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Anthony Weiner fans cheer him on at Queens festival

Anthony Weiner campaigns at the JAMS Jamaica Avenue

Anthony Weiner campaigns at the JAMS Jamaica Avenue Festival in Queens. (Aug. 3, 2013) Credit: Anthony Lanzilote

Hundreds of squealing fans mobbed mayoral hopeful Anthony Weiner on Saturday at a Jamaica, Queens, street fair, jostling for personal cellphone photos, whooping curbside endorsements and blowing kisses his way.

"Oh, my God! Is that -- is that Anthony Weiner? Ahhhhhhhhhh! Ahhhhhhhhhh!" a teenage girl shouted to her mother as Weiner turned onto Jamaica Avenue from Parsons Boulevard to make an 8-block pilgrimage through the Jamaica Arts and Music Summer Festival.

"Weiner! Mr. Weiner! We love you! We love you!" a middle-aged man screamed.

It was a spectacular show of support for Weiner, whose polling popularity citywide has cratered since revelations that his sexting habit recurred long after he'd quit Congress in 2011. But polls have consistently showed black voters to be Weiner's most enthusiastic supporters: more than any other group, they want him to stay in the race, according to a Quinnipiac University poll released Monday.

Nearly everyone at the fair Saturday was black.

A short time before Weiner made his debut, another sex-scandal-scarred politician seeking a comeback, comptroller candidate Eliot Spitzer, also greeted voters at the fair. Spitzer's and Weiner's campaigns appeared to have coordinated to make sure the two candidates wouldn't run into each other.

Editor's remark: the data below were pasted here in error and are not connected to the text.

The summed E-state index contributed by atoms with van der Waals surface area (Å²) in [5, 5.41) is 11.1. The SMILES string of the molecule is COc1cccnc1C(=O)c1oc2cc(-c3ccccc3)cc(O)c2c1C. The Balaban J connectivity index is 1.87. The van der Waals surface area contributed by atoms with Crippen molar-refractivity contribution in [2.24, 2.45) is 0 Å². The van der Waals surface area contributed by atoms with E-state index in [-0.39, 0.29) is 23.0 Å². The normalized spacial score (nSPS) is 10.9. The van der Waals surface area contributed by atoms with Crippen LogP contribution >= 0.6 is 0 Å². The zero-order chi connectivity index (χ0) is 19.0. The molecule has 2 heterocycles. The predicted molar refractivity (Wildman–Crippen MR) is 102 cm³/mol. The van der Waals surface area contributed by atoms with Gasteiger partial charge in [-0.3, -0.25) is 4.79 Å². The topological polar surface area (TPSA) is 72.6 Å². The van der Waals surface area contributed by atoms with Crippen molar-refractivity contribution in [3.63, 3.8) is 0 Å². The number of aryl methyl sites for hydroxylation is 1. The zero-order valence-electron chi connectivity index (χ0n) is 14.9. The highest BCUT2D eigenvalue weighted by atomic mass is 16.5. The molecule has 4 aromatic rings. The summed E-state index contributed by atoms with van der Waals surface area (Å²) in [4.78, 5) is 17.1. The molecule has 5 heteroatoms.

Weiner mugged for iPhones, Androids, point-and-shoots and everything in between belonging to smitten fans. Two cops patrolling the fair even posed with him. He led a crowd of strangers in a rendition of "Happy Birthday" to a young girl. One woman took his hand and led him in a brief dance, ending in a smooch.

When another woman told him she was on the telephone with her boyfriend, he grabbed it, and introduced himself.

"I got your girlfriend here. Mind if I take a picture with her?" Weiner asked.

Just a handful mentioned the sexting scandal and, even then, it was overwhelmingly to say they didn't care.

"What you did was your business, nobody else's," a man in a polo shirt told Weiner. They shook hands.

"We say Weiner! We believe in second chances!" a woman yelled as they posed for a picture.

So many people wanted to meet, greet and/or photograph Weiner that his less-than-half-a-mile route took nearly an hour. Well-wishers were still jostling to take pictures with Weiner as he climbed into an SUV waiting on Merrick Boulevard.

Soon afterward, one of Weiner's rivals for the Democratic nomination, Bill Thompson, began glad-handing for support along the same route. There was no crush for Thompson.

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